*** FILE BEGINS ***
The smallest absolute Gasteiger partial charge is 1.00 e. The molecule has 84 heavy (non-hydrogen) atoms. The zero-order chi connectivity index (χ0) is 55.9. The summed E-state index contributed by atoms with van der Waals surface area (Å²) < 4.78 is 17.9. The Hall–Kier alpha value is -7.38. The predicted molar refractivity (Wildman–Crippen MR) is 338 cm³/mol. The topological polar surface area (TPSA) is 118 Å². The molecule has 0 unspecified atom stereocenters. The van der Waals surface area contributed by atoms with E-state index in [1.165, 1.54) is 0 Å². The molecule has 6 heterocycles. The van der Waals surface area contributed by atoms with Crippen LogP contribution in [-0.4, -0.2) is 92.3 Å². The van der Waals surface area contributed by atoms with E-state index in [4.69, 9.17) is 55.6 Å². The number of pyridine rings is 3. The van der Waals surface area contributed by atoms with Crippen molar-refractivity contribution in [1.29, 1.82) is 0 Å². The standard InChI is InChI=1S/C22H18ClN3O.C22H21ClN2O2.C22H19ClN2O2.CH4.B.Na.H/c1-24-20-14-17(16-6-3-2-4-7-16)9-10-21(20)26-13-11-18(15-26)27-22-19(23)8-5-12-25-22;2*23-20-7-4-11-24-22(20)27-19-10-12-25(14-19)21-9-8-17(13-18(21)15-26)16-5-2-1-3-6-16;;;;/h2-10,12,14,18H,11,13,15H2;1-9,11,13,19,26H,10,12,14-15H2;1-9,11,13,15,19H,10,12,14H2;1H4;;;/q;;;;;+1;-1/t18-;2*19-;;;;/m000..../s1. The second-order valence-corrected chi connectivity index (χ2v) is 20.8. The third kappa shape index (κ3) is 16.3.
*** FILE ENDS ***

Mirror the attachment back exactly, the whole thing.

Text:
The smallest absolute Gasteiger partial charge is 1.00 e. The molecule has 84 heavy (non-hydrogen) atoms. The zero-order chi connectivity index (χ0) is 55.9. The summed E-state index contributed by atoms with van der Waals surface area (Å²) < 4.78 is 17.9. The Hall–Kier alpha value is -7.38. The predicted molar refractivity (Wildman–Crippen MR) is 338 cm³/mol. The topological polar surface area (TPSA) is 118 Å². The molecule has 0 unspecified atom stereocenters. The van der Waals surface area contributed by atoms with E-state index in [1.165, 1.54) is 0 Å². The molecule has 6 heterocycles. The van der Waals surface area contributed by atoms with Crippen LogP contribution in [-0.4, -0.2) is 92.3 Å². The van der Waals surface area contributed by atoms with E-state index in [4.69, 9.17) is 55.6 Å². The number of pyridine rings is 3. The van der Waals surface area contributed by atoms with Crippen molar-refractivity contribution in [1.29, 1.82) is 0 Å². The standard InChI is InChI=1S/C22H18ClN3O.C22H21ClN2O2.C22H19ClN2O2.CH4.B.Na.H/c1-24-20-14-17(16-6-3-2-4-7-16)9-10-21(20)26-13-11-18(15-26)27-22-19(23)8-5-12-25-22;2*23-20-7-4-11-24-22(20)27-19-10-12-25(14-19)21-9-8-17(13-18(21)15-26)16-5-2-1-3-6-16;;;;/h2-10,12,14,18H,11,13,15H2;1-9,11,13,19,26H,10,12,14-15H2;1-9,11,13,15,19H,10,12,14H2;1H4;;;/q;;;;;+1;-1/t18-;2*19-;;;;/m000..../s1. The second-order valence-corrected chi connectivity index (χ2v) is 20.8. The third kappa shape index (κ3) is 16.3.